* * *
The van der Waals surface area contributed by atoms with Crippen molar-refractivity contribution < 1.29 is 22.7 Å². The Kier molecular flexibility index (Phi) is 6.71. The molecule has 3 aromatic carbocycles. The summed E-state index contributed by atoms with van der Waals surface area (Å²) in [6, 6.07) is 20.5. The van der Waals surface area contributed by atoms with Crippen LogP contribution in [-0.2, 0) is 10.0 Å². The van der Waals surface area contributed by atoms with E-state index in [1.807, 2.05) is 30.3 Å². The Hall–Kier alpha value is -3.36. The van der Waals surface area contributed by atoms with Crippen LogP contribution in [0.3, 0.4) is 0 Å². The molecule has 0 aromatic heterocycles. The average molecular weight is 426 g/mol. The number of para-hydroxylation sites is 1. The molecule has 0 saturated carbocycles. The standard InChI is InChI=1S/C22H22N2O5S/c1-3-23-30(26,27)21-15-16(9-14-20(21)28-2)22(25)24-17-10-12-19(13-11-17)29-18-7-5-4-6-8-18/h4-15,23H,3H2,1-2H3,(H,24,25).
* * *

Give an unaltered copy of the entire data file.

The van der Waals surface area contributed by atoms with Crippen molar-refractivity contribution < 1.29 is 22.7 Å². The Kier molecular flexibility index (Phi) is 6.71. The molecule has 3 aromatic carbocycles. The summed E-state index contributed by atoms with van der Waals surface area (Å²) in [6, 6.07) is 20.5. The van der Waals surface area contributed by atoms with Crippen LogP contribution in [-0.2, 0) is 10.0 Å². The van der Waals surface area contributed by atoms with E-state index in [1.807, 2.05) is 30.3 Å². The Hall–Kier alpha value is -3.36. The van der Waals surface area contributed by atoms with Crippen LogP contribution in [0.3, 0.4) is 0 Å². The molecule has 0 aromatic heterocycles. The average molecular weight is 426 g/mol. The number of para-hydroxylation sites is 1. The molecule has 0 saturated carbocycles. The standard InChI is InChI=1S/C22H22N2O5S/c1-3-23-30(26,27)21-15-16(9-14-20(21)28-2)22(25)24-17-10-12-19(13-11-17)29-18-7-5-4-6-8-18/h4-15,23H,3H2,1-2H3,(H,24,25).